Horizontal Wheel - Shiawassee River - Holly,MI
N 42° 47.172 W 083° 37.565
17T E 285205 N 4740417
Quick Description: Historic Holly Waterworks building with a horizontal water wheel.
Location: Michigan, United States
Date Posted: 10/9/2009 5:50:04 PM
Waymark Code: WM7DHN
Historic Holly Waterworks building with a horizontal water wheel.
This building in now surrounded by WaterWorks Park along the Shiawassee River where many kayakers and canoeists launch their boats.
The building houses a "Leffel Turbine" horizontal waterwheel. I am not sure of the date it was installed. The one in the building is not the original. I think it dates to 1910 or so. Brad Rebar had information from Leffel saying when the waterwheel was shipped. The site originally had 7 waterwheels. The basement of the waterworks building appears to be part of what was originally a sluice that got converted to a basement with the current waterworks building constructed on top. The wood part of the waterworks building predates the brick part and is visible in the old photos of the Holly Milling Company building. The waterworks turbine powered the waterworks and the old Holly Milling Company. The line shaft in the building originally went out the wall of the existing brick building and over to the mill. In the basement of the Waterworks building is the original pump. It is a Dean Works, Worthington pump designed to pump high pressure water into a ship's boiler. The Dean Works is long gone and no records of the shipment to Holly exist. The pump is in need of repair. Water leaking back through the valve from the main froze in the pump, cracking the manifold and popping the head bolts. The damage is repairable. This building was active pumping water till the 1980's. Along with the waterwheel driven pump, there is an electric pump that appears to be in good repair still.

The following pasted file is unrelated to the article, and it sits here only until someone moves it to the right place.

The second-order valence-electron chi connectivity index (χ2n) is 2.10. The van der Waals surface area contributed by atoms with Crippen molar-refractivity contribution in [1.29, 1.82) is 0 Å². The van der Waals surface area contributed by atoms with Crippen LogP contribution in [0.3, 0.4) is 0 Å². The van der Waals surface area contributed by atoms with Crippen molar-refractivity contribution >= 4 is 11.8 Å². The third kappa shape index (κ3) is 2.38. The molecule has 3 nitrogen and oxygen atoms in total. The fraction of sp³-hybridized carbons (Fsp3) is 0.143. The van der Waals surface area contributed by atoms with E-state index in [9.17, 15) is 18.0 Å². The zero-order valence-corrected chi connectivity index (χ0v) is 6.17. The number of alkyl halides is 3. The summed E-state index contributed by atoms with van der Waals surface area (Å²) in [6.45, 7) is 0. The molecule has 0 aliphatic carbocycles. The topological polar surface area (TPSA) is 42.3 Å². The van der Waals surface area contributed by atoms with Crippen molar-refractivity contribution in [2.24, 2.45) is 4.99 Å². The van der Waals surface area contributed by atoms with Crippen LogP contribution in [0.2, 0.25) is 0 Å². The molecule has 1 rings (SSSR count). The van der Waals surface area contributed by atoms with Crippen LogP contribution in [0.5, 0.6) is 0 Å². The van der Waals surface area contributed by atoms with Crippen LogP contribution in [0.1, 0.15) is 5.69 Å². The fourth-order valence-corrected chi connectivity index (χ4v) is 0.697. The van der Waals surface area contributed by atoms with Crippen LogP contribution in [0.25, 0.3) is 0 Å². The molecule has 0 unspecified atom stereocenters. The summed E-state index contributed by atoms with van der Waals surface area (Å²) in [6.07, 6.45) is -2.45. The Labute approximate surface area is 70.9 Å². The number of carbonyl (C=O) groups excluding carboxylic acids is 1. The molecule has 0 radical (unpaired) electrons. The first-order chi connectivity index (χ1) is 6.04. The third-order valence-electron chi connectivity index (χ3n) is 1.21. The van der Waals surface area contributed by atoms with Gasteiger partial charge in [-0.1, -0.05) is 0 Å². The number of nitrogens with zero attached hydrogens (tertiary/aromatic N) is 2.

The Holly waterworks was the first public waterworks in Oakland county, dating to 1869. Many of the original wood water mains are still in use. It was constructed in response to fires that swept through the town previously. Originally, water was piped to houses with a spigot that merely ran all the time. There was no charge for the water. Over the years, Holly installed more pumping capacity, added a chlorination unit and started charging for water. On the same site, north of the Holly Milling Company, Holly built the Holly Electric Company. It eventually sold the rights to distribute power throughout the Village to Consumers Power and then tore down the Electric generating plant. The generating plant ran with a steam boiler and not off the waterwheel.
The site is originally the site of Stiffs Mill. The foundations of which are south of the building behind the split rail fence. Stiffs Mill was a lumber mill. When the Milling Company was built, the lumber mill turned to making barrel staves. Across broad street was the building where the barrels were constructed. These were used to produce barrels for shipping flour from the Holly Milling Company. In the time of the Milling Company, flour was shipped in barrels instead of sacks. These assured that the flour would stay dry and free from rat or mouse attack. The barrels could be moved by barrel truck easier than flour sacks, which had to be carried. The warehouse for the milling company was directly across Broad Street from the Mill. Holly Velvet Flour was shipped as far as Russia and noted for it's quality. A railroad siding passed next to the warehouse, past the mill and to a trestle over the Shiawassee river. The spur stopped over the river and was built there to aide in moving railroad cars. Wood pilings are still visible in the river bottom. The spur had a switch added and a second spur was used to bring coal to the power plant.
The Holly Milling Company Burned down in December of 1910. Insurance records show that the building was equipped with fully automatic milling equipment that ran 24 hours per day and which could run unattended. The cause of the fire was never determined. The loss was so great that the owners decided not to rebuild.
Current Status: Ruin
Current Use: The building merely houses the water wheel
Provide a picture of your visit.